Tuesday, 30 September 2014

Ming: Fifty Years that Changed China, 1400 – 1450: The British Museum, London

            This exhibition provides a comprehensive picture of China as it was in the fifteenth century when it was a global superpower ruled by one family - the Ming family – during the years 1400 to 1450. It was a dynasty that ruled through a vast network of courts; the most famous being the Forbidden City in Beijing; and that was to transform the country. The exhibition is a multimedia guided tour and features priceless and opulent works of art, decorative art and literature never before seen outside of China.
As you begin there is an interesting four minute film explaining the background and subject of the exhibition. We learn that China was the largest state in the world and boasted a population of 85 million with a sophisticated civil bureaucracy. The Ming dynasty comprised of five rulers who spanned three centuries and the founder selected the word ‘Ming’, meaning brightness, to represent his era. The emperors commissioned amazing crafts, art, decorative arts and literature. They had several wives and thus many offspring who they sent across the regional courts throughout China to help rule and represent the country. One of the first achievements of the Ming dynasty was that the first emperor, Xuande, moved the new capital from Nanjing to Beijing. The palace was completed in 1445 and acted as the centre of government as well as being the residence of the imperial family. We are introduced early on to the huge and beautiful hanging scrolls, the first being a picture of the Forbidden City and comprising 720 thousand square metres.
An important hanging scroll was the ‘Portrait of Daoyan’ which is in ink and colours on silk. It is the only surviving portrait of a Buddhist monk who became Emperor Yongle’s chief advisor on civil and military matters and who was his lifelong mentor. The emperors invested their princes with ornate silk robes, jewels and belts and jewellery for their wives. The Prince Zhuang jade belt that is on display is magnificent, comprising of 18 intricate and delicate individual plaques which would have been sewn onto the leather belt.  This was a symbol of prestige and power and was excavated from the Prince’s tomb, who was the 9th son of emperor Yongle. Likewise the beautiful gold hair pins in the shape of a phoenix are astonishing and are one of the highlights of the show. The hair pins are made up of filigree fine metal threads all beautifully woven to look like a phoenix; the symbol of the empress. These were found together with gold arm bangles and bracelets of exquisite craftmanship. Throughout the show is an array of different objects such as lacquer boxes, Syrian glass flasks, gold basins, cloisonné jars and covers and blue and white porcelain vases. The deep red lacquer table desk with drawers is stunning and is the largest surviving piece of lacquer furniture from the Forbidden City. Lacquer was unique to China and made from the sap of trees on which were carved intricate and complex decorations. This table had designs portraying both the dragon and the phoenix, symbolising the emperor and the empress together in symbolic grandeur.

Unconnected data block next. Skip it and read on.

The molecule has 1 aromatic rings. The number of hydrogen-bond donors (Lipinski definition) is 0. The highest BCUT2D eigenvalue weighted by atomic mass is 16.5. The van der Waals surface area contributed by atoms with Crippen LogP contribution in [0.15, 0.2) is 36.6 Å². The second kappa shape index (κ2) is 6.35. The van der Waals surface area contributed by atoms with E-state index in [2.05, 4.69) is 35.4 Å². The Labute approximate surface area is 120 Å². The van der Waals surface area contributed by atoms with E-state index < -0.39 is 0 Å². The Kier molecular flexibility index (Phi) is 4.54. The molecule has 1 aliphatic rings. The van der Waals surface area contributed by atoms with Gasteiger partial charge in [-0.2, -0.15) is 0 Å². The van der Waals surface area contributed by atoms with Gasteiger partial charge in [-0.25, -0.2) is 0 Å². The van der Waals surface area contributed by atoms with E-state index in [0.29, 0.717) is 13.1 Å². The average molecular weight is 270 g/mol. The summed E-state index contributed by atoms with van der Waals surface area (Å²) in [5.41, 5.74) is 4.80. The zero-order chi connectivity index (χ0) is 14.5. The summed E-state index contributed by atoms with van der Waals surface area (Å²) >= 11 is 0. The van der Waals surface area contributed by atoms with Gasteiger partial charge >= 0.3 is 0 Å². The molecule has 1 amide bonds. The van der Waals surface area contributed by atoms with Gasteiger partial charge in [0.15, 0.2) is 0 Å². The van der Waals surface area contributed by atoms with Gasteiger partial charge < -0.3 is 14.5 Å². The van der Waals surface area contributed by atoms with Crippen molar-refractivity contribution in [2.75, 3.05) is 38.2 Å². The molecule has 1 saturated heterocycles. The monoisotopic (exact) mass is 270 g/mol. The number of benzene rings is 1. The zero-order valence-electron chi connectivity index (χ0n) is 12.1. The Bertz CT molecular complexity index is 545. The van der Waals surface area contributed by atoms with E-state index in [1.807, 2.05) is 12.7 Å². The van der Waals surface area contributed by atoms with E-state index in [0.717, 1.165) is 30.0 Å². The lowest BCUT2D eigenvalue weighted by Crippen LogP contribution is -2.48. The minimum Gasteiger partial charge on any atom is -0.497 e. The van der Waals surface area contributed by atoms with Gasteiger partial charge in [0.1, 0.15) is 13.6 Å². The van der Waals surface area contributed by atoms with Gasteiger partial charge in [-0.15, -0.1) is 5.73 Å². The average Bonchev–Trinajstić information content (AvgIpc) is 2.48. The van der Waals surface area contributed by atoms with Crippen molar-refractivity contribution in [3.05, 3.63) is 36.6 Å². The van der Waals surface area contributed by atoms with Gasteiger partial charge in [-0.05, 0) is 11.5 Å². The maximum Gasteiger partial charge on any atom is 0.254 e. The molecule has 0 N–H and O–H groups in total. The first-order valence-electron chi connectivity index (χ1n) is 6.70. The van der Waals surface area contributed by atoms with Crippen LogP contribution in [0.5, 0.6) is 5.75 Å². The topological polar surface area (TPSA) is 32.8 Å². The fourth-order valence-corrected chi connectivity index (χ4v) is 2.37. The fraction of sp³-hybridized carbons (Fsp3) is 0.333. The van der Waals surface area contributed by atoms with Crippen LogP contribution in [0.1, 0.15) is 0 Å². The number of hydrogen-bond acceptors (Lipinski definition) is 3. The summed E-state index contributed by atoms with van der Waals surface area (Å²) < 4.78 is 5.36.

One interesting item is the early Ming sword and scabbard which is in ornate, intricate Tibetan style and which was commissioned by emperor Yongle who was a fantastic military leader. During the Ming dynasty China developed the largest armies in the world. There is a hauntingly beautiful hanging scroll called, “2 steeds under the shade of a willow tree” which depicts two white horses against a grey, brown background of foliage and trees. Horses were essential in warfare in Northern China and so equestrian art was very popular. The courts were also centres for culture, music, publishing and art and commissioned painters to create art work on silk and paper and murals for temples and palaces.
            One of the aspects of Ming art that had an important significance for Europe was its distinctive blue and white porcelain. Such porcelain was always blowy and windswept so as to portray carefreeness and the relaxed fun of the outdoors. The enormous wine jar on display has scenes of figures engaged in cultured pastimes. In the painting at the end of the show, ‘The Adoration of the Magi’, by the Italian Renaissance artist Andrea Mantegna, we see how important porcelain was as it is one of the gifts given to the Christ baby by one of the Magi. It spurred many European workshops to try and make their own porcelain. We learn that there were many varying belief systems in China, including Buddhism, Daoism, Judaism and the Muslim faith as well as other individual cults. The emperors and princes published religious texts and lavishly illustrated books. You can see a magnificent painting called ‘Painting for the water and land ritual’, dated 1459, which is one of a set of 139 paintings that survived. It details the Buddhist ritual of bringing comfort to the souls of the deceased and shows a whole panorama of the universe including actors, entertainers, scribes and ordinary people. Towards the end of the show is a hanging scroll entitled ‘Tribute of giraffe with attendant’ which was given to the emperor by the Sultan of Bengal and signified heaven’s blessing on the dynasty. There was an elaborate tribute trade between the varying embassies of the world and gifts were accepted and given. This scroll marks the 600th anniversary of its presentation!

The British Museum has put together a clever and detailed exhibition on a small period of Chinese history in all its glory and it is definitely worth a visit.

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